October 18, 2019 - February 9, 2020
By LUCY RALPH, February 2020
Every year since 2014, La Monnaie de Paris (Paris’ former mint), has welcomed a contemporary artist to exhibit over 1000sqm within its beautiful salons, many of which looking out onto the River Seine. Kiki Smith was the artist chosen to show her expansive collection of work in Paris’ famous historic monument for the last year of its contemporary art program. Despite a globally recognized status, Kiki Smith has never been widely known to the French public. This is definitely changing after such a stunning exhibition which sparked so much discourse outside of its walls.
Smith had an exhibition in the Marais of Paris earlier in 2019 and from October 2019 to February 2020 has had her work installed in the Monnaie de Paris. The vast exhibition presented 94 works by Smith dating from the 1980s to the present day, which give a complete overview of her practice and all its intricacies. The works reflect the great diversity of Kiki Smith’s practice, and the wide variety of media she has explored: bronze, plaster, glass, porcelain, tapestry, paper and wax. The recurring themes in Smith’s work are evident throughout the exhibition: the human body - notably the female body, its relationship with nature and animals, and its union with the cosmos. From microscopic elements to the organs of the body, from organs to the entire body, and then from the body to the harmony that unites us with nature and the universe.
“We will change and our environment will change. We will see if we are still here to see it.”
After the death of her father in 1980 and the loss of many of her loved ones to AIDS, Smith's work was aimed at emphasizing the delicacy and fragility of the human body and its organs. An example would be her use of silk for her screen prints or how she uses papier-mâché to capture the physical appearance of the skin in her work Untitled, 1995 and Girl with Globe, 1998. This delicate material reflects a feeble frontier between the body and the world, and at the same time, offers a metaphorical connotation of the skin - which is an eminently fragile, vulnerable and perishable boundary.
Smith illuminates an abused and sick body, the body as a political and social object raising existential questions about identity, ownership or control. In Pyre Woman Kneeling, 2002, we see an example of Smith using religious imagery to answer such questions. The posture of the naked woman, arms wide open and eyes up to the sky, reflects that of Jesus on the cross saying his last words "My God, My God, why did you abandon me?"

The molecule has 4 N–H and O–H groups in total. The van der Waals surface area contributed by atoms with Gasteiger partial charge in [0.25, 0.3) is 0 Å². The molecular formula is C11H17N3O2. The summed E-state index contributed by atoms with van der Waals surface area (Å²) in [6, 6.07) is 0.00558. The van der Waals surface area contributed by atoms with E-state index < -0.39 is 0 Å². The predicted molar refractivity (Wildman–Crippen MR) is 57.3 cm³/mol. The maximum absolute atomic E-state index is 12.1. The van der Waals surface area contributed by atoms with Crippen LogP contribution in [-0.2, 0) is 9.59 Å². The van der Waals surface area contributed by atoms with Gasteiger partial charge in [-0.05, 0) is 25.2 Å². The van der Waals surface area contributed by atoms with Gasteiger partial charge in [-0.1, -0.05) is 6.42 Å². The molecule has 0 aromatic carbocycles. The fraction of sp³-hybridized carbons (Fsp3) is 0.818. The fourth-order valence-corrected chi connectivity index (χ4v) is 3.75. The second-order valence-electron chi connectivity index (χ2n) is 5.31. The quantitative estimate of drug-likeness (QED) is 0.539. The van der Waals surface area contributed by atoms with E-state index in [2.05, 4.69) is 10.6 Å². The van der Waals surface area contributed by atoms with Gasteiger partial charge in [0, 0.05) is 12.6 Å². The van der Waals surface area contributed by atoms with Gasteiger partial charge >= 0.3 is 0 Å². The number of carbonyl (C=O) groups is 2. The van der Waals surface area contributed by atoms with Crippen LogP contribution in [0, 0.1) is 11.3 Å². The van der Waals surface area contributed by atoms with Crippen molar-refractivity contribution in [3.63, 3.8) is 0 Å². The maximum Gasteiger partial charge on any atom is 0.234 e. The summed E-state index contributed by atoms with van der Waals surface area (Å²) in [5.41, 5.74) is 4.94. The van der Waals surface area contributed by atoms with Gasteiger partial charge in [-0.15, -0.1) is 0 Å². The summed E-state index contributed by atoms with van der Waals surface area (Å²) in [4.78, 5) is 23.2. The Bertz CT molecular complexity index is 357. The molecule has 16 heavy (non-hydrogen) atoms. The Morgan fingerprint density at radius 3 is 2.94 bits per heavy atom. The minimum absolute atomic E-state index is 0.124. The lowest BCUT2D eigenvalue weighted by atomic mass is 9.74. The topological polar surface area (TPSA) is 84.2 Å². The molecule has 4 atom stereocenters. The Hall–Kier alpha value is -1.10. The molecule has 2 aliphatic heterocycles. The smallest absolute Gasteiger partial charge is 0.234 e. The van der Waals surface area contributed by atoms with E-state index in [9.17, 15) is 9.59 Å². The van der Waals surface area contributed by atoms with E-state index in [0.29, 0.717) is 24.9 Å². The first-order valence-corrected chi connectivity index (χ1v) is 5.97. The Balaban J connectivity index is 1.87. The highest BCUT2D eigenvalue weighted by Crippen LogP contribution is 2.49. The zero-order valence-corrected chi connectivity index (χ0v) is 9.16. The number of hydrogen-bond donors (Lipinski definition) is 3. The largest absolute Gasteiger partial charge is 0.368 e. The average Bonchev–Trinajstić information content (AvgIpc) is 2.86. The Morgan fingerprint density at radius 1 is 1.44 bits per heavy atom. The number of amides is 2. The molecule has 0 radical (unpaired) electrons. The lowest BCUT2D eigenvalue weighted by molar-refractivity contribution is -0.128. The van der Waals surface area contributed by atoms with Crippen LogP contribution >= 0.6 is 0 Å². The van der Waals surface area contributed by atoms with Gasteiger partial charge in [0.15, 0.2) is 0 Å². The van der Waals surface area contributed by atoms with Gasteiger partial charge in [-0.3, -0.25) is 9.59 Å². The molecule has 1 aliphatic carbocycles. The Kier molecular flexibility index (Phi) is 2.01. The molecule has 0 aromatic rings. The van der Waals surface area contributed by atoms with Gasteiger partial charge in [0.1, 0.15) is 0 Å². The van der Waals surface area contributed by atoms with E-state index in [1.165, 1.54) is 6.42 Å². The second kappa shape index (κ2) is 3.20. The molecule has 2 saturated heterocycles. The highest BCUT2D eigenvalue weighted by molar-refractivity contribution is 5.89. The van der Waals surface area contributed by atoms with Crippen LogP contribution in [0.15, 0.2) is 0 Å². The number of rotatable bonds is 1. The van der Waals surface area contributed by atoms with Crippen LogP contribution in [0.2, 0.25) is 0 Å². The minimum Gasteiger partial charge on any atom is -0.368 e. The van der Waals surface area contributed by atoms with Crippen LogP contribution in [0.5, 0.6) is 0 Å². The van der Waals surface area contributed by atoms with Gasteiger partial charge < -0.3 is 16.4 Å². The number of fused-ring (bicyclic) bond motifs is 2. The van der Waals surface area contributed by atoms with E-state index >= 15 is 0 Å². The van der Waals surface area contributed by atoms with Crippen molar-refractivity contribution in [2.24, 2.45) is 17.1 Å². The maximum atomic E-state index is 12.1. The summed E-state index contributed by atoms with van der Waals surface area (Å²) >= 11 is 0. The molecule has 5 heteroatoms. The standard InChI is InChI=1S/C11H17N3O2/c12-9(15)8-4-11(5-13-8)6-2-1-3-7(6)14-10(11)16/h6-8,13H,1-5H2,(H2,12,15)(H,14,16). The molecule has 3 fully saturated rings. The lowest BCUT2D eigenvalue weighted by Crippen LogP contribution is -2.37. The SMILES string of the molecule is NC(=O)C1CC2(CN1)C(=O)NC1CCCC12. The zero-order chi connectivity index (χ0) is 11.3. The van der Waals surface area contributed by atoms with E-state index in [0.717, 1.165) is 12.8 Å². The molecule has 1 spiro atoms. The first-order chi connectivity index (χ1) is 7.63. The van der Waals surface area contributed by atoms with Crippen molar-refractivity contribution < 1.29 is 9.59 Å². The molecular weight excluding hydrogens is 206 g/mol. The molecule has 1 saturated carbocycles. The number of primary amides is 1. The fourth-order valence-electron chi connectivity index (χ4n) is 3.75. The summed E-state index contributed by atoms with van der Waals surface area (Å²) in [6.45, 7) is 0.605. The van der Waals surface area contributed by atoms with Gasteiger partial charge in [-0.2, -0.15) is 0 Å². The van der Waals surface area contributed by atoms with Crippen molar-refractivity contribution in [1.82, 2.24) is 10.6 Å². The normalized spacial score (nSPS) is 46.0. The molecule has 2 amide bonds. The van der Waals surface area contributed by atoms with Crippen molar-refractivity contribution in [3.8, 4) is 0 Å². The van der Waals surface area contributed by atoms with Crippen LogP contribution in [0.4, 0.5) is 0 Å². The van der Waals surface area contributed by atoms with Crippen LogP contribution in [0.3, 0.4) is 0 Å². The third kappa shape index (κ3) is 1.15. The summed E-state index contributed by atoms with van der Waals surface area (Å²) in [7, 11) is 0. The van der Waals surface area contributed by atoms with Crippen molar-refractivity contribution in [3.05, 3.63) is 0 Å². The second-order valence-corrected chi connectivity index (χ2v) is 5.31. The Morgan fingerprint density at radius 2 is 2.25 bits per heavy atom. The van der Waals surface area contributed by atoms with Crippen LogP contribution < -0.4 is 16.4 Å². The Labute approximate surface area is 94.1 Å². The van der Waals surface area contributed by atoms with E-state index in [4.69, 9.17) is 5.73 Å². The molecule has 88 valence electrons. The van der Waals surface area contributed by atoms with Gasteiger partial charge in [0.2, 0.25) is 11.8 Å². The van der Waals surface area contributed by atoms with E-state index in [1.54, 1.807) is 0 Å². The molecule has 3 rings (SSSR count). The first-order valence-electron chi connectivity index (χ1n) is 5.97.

This particular work where the female figure is kneeling over a ‘not-yet-lit- bonfire commemorates the millions of women murdered in Europe, over the centuries, as part of the witchcraft trials. Kiki Smith is fascinated by women’s social, cultural and political roles in society, but also the universe of fantasy, popular folklore the great myths of creation. Her work often sits at the crossroads linking these aspects together.
“If a male body can represent all of humanity then a female body or a transgender body or anyone can represent all of humanity also.”
Smith uses imagery of the body to find a universal and common language, of which she expresses her anguish and uneasiness. "I think I chose the body as the subject [in my work], not consciously, but because it is the one thing we all share: it is something we all have our own authentic experience with."
“I was much more angst ridden as a younger person, trying to figure out who I was. Being older I don’t care who I am anymore. I think that’s why my work went towards nature. At first, you’re grappling with what it means to be in a body and all the complexity of that. Now it’s to look outside of one’s body and to the universe.”
Smith allows us to realize our own authentic experience of our bodies through this exhibition, constantly provoked by the apparent harmony between femininity and masculinity, memories of childhood and adulthood, religion and spirituality and our relationship with the grand universe. The work of Smith triggers this profound reflection long after leaving the exhibition walls.
(Quotes by Kiki Smith in interview with FRANCE 24's Eve Jackson at la Monnaie de Paris) WM